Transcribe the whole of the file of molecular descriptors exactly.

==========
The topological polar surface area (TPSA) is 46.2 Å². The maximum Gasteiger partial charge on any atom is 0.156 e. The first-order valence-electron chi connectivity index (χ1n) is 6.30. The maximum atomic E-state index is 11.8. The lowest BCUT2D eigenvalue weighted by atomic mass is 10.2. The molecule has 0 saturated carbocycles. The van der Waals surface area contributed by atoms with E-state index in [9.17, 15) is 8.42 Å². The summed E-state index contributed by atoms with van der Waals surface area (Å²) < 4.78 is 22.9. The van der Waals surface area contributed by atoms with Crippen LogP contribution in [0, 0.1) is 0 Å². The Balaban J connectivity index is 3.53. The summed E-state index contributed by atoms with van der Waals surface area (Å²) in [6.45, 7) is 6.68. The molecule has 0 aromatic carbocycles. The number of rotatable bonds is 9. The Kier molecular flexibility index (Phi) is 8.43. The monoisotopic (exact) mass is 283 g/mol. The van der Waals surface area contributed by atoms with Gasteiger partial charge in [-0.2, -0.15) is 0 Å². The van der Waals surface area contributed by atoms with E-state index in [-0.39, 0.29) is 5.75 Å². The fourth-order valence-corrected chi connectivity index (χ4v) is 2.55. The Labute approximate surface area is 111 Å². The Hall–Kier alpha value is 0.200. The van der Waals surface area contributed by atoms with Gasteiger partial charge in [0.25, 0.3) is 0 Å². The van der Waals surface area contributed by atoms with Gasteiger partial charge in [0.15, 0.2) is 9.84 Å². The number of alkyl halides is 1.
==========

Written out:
The topological polar surface area (TPSA) is 46.2 Å². The maximum Gasteiger partial charge on any atom is 0.156 e. The first-order valence-electron chi connectivity index (χ1n) is 6.30. The maximum atomic E-state index is 11.8. The lowest BCUT2D eigenvalue weighted by atomic mass is 10.2. The molecule has 0 saturated carbocycles. The van der Waals surface area contributed by atoms with E-state index in [9.17, 15) is 8.42 Å². The summed E-state index contributed by atoms with van der Waals surface area (Å²) < 4.78 is 22.9. The van der Waals surface area contributed by atoms with Crippen LogP contribution in [0, 0.1) is 0 Å². The Balaban J connectivity index is 3.53. The summed E-state index contributed by atoms with van der Waals surface area (Å²) in [6.45, 7) is 6.68. The molecule has 0 aromatic carbocycles. The number of rotatable bonds is 9. The Kier molecular flexibility index (Phi) is 8.43. The monoisotopic (exact) mass is 283 g/mol. The van der Waals surface area contributed by atoms with Gasteiger partial charge in [-0.2, -0.15) is 0 Å². The van der Waals surface area contributed by atoms with E-state index in [-0.39, 0.29) is 5.75 Å². The fourth-order valence-corrected chi connectivity index (χ4v) is 2.55. The Labute approximate surface area is 111 Å². The Hall–Kier alpha value is 0.200. The van der Waals surface area contributed by atoms with Gasteiger partial charge in [0.25, 0.3) is 0 Å². The van der Waals surface area contributed by atoms with Gasteiger partial charge in [0.15, 0.2) is 9.84 Å². The number of alkyl halides is 1.